By Christopher Pugh, Fall 2014 Student Intern
Many people looking to add income to their investment portfolio are considering closed-end funds. Purported benefits of closed-end funds include distribution rates higher than the income from mutual funds or stocks. But be aware: distribution rates are not the same as total returns. Importantly, investors should always ask two questions. Where the distributed income comes from? And how will that income effect my taxes?
Distribution Rates: Where Does the Money Come From?
FINRA recently issued an investor alert warning investors to be aware of the details of a closed-end funds’ distribution rates and sources. A closed-end fund is similar to a mutual fund because it pools money from investors to buy stocks and securities, then the fund professionally manages the investments. But unlike a mutual fund, a closed-end fund can return a portion of the investor’s principal investment to meet its minimum distribution requirements. So, while the mandatory distributions are an attractive feature of closed-end funds, it can also be risky because paying the required distributions out of the fund’s principal will erode its asset base, which in turn lowers the share price. Of course, if the fund makes strong investments that return profits, then there would be no need to return the capital to meet the distribution requirements. Accordingly, it is important that investors know where the money is coming from and how the source of the money effects the bottom line of the fund’s share price.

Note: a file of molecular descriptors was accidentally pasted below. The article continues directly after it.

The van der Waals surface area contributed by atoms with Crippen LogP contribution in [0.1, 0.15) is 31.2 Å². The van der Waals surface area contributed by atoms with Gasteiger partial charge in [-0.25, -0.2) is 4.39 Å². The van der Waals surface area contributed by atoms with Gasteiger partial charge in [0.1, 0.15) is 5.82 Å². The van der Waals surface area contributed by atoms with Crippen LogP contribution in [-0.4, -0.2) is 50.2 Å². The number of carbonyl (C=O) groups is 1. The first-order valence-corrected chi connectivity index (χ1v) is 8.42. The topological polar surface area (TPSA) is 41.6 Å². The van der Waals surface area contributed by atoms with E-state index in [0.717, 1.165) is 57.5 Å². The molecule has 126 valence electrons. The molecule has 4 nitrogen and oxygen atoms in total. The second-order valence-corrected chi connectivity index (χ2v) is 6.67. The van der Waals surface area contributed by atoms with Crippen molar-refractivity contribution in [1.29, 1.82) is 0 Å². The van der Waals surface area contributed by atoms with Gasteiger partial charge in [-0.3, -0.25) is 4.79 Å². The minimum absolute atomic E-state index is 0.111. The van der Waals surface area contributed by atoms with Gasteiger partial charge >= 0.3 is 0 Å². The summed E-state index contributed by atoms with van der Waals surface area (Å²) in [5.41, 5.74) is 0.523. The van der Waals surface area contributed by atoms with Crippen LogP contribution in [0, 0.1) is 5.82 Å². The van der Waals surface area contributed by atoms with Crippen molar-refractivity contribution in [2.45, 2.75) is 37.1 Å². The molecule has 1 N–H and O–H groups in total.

Taxing Questions: Will a Closed-End Fund Effect My Taxes?
Another attractive feature of closed-end funds is that they allow for “pass-through” income, that is, the fund does not pay the taxes on the income but allows the whole of the income to “pass-through” to the investor thus avoiding “double taxation.” It is then the investor’s responsibility to report that income from the investment on their tax return. This can change an investor’s tax treatment, so it is important for investors to understand how this “pass-through” income may change their tax liability.
TIP: Closed-end funds aren’t the only investment that offers distribution rates to attract investors. When considering an investment in non-traded real estate investment trusts (REITs), business development companies (BDCs) or master limited partnerships (MLPs), you should ask the same question about distributions.